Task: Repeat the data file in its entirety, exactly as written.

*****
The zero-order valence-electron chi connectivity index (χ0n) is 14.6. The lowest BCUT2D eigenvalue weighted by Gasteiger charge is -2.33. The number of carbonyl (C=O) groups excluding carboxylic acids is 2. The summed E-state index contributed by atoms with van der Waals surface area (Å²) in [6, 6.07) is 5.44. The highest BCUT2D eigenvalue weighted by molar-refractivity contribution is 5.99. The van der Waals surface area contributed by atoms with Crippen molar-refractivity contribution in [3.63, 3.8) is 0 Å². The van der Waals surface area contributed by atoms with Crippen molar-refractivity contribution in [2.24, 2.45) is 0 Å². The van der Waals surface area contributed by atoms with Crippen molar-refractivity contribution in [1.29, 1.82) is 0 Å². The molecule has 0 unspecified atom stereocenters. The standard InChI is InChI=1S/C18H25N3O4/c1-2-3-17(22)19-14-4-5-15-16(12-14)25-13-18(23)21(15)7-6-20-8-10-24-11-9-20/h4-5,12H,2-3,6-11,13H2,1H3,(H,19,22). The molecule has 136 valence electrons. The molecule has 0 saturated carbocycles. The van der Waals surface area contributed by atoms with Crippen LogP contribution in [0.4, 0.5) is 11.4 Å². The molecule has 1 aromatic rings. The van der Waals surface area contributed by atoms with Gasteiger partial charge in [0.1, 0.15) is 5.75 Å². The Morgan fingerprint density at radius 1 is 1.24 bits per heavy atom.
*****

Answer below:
The zero-order valence-electron chi connectivity index (χ0n) is 14.6. The lowest BCUT2D eigenvalue weighted by Gasteiger charge is -2.33. The number of carbonyl (C=O) groups excluding carboxylic acids is 2. The summed E-state index contributed by atoms with van der Waals surface area (Å²) in [6, 6.07) is 5.44. The highest BCUT2D eigenvalue weighted by molar-refractivity contribution is 5.99. The van der Waals surface area contributed by atoms with Crippen molar-refractivity contribution in [3.63, 3.8) is 0 Å². The van der Waals surface area contributed by atoms with Crippen molar-refractivity contribution in [2.24, 2.45) is 0 Å². The van der Waals surface area contributed by atoms with Crippen molar-refractivity contribution in [1.29, 1.82) is 0 Å². The molecule has 0 unspecified atom stereocenters. The standard InChI is InChI=1S/C18H25N3O4/c1-2-3-17(22)19-14-4-5-15-16(12-14)25-13-18(23)21(15)7-6-20-8-10-24-11-9-20/h4-5,12H,2-3,6-11,13H2,1H3,(H,19,22). The molecule has 136 valence electrons. The molecule has 0 saturated carbocycles. The van der Waals surface area contributed by atoms with Crippen LogP contribution in [0.4, 0.5) is 11.4 Å². The molecule has 1 aromatic rings. The van der Waals surface area contributed by atoms with Gasteiger partial charge in [0.1, 0.15) is 5.75 Å². The Morgan fingerprint density at radius 1 is 1.24 bits per heavy atom.